This aircraft is a development from the obsolete “Sidestrand”. It is a twin engine biplane bomber and is fitted with Bristol “Pegasus” engines of 590 h.p. each. A maximum speed of 150 m.p.h. is attained and the range is about 500 miles. The “Overstrand” mounts 3 machine guns, one of which is for defence against attack from below. A crew of 3 is carried. The dimensions are: wing span 72 feet, length 46 feet and height 15 feet 6 inches.No 9. Bristol “Blenheim” Bomber

A mid-wing monoplane bomber, mainly of metal construction, fitted with two Bristol “Mercury” engines with 3-bladed controllable-pitch airscrews. It normally carries a crew of 3. The armament consists of 2 machine-guns. The “Blenheim” has a retractable undercarriage and its dimensions are: wing span 56 feet 4 inches, length 39 feet 9 inches and height 9 feet 10 inches. The aircraft, which is a product of the Bristol Aeroplane Co., Ltd, attains a maximum speed of 279 m.p.h and has a range of 1000 miles with full load.No 10 Bristol “Bombay” Bomber Transport Aircraft

The performance figures of this new high-wing bomber transport are still secret. It is designed by Bristol Aeroplane Co., Ltd., and is equipped with two Bristol “Pegasus XX” engines. As a bomber the “Bombay” carries a crew of 4 but when used as a transport it carries a crew of 3 and has accommodation for 24 troops. It is of all-metal stressed skin construction, the engines being mounted in the wing which has a span of 96 feet. The enclosed gun turrets are placed in the nose and the tail, and there is intercommunication from end to end of the interior of the fuselage.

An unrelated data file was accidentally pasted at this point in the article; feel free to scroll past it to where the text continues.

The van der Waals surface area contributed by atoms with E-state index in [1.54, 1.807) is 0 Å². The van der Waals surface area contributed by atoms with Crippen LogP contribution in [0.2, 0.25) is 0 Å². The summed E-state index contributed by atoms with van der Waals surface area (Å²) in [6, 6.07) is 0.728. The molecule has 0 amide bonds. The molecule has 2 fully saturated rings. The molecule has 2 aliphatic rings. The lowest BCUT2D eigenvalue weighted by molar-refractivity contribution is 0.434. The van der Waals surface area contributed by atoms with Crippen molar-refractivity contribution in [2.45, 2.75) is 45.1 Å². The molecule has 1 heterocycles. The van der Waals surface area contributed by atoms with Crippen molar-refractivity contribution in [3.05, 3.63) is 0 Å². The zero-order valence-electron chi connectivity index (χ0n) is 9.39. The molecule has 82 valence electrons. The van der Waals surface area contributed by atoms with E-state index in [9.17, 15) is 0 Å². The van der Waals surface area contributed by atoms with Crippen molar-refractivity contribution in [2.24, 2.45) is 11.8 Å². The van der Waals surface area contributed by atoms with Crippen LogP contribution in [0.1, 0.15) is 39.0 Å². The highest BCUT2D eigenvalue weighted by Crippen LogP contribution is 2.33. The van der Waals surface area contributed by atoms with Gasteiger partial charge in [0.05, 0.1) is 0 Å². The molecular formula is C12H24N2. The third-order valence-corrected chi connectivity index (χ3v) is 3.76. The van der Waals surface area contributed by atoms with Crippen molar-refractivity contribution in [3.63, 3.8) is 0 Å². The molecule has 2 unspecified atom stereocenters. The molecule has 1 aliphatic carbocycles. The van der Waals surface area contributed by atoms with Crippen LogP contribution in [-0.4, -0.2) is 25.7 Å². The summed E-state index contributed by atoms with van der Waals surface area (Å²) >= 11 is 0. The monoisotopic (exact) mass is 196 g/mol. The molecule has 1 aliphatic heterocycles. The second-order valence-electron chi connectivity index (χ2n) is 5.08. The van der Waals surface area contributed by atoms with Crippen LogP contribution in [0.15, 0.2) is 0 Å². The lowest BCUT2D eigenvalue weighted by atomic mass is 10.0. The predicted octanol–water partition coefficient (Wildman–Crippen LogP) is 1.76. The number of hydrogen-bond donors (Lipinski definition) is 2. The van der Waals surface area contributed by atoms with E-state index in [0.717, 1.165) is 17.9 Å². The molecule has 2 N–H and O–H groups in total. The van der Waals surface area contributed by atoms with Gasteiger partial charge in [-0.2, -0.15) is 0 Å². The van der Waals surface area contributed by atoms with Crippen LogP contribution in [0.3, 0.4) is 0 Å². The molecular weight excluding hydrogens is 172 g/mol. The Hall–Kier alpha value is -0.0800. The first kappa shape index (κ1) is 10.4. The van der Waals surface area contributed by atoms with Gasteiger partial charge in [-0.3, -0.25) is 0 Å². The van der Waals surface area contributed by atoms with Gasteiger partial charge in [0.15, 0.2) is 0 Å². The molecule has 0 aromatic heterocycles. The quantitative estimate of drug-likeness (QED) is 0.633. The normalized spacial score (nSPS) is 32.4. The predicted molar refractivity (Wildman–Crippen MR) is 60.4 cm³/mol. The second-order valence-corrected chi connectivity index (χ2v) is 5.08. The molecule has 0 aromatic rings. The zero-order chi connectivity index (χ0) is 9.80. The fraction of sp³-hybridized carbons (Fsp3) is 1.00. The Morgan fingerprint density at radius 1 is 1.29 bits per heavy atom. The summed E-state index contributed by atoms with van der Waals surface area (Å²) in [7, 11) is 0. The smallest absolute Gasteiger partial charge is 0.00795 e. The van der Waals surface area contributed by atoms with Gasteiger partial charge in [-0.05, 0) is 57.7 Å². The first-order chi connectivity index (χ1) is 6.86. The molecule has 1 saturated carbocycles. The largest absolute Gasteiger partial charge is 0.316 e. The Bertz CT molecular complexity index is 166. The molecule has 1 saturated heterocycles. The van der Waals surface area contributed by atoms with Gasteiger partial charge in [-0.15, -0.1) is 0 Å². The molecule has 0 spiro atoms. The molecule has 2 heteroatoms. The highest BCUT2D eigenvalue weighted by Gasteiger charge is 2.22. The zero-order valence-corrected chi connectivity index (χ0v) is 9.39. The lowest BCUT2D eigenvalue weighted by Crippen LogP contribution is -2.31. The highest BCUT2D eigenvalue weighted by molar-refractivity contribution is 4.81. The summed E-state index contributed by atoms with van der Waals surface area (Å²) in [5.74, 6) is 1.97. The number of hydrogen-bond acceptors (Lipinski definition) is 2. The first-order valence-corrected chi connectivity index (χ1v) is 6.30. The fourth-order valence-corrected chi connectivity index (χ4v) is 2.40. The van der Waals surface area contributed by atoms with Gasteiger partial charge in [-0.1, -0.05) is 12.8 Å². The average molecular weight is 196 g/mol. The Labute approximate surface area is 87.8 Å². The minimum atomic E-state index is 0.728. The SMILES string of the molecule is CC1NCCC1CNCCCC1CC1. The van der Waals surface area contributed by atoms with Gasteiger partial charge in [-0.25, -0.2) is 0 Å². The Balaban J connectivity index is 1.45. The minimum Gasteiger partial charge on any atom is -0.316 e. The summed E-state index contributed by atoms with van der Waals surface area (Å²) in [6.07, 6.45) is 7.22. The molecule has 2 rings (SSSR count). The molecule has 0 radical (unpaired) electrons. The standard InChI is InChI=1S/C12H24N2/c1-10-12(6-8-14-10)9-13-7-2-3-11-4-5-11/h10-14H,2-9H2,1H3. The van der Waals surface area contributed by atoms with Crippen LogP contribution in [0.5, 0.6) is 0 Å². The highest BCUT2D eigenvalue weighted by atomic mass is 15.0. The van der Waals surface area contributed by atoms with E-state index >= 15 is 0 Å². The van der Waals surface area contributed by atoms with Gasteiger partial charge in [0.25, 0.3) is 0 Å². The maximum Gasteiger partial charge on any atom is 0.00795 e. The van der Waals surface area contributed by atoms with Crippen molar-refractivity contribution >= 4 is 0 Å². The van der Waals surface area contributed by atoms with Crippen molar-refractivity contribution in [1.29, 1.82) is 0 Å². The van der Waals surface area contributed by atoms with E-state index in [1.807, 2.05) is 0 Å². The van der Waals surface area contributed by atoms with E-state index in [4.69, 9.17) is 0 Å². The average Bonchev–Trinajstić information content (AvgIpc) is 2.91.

Simla Invitation Cards

Tonight marks four years since my first post on this blog. It has come a long way since those early days and some of the first posts seem rather amateurish now. I have thoroughly enjoyed writing the blog; I have met many fellow enthusiasts and collectors and the generosity of the collecting community in terms of research, time and indeed physical objects on occasion has been wonderful. I hope that I haven’t bored you too much over the years and that you have learnt something- I have certainly learnt a lot researching and writing these posts! I intend to keep writing for many more years to come and I keep picking up new and odd bits of kit…

A few weeks ago I picked up a photograph album and paperwork from a Major Stevenson in the Royal Army Ordnance Corps who was in India during the Second World War, based at Simla. Simla was the summer capital of India from 1863 onwards and during the hot weather the government and military of India operated from this mountain town. With a massive ex-pat community there was a bustling selection of leisure activities including sport and an amateur dramatics group. Major Stevenson was heavily involved in amateur dramatics during his time in India and tonight we have a few invitations he kept over the years.

In Anglo-Indian society invitation cards and calling cards were essential, woe betide the man who ignored them as he would find himself ostracised from the rest of his peers. Indeed it was often said that the cultural mores of British India were fifty years behind those of the UK, with the Anglo-Indians wishing to emphasise their ‘Britishness’ more than was ever felt necessary at home. For those interested in the social history of India I heartily recommend Charles Allen’s book ‘Plain Tales from the Raj’.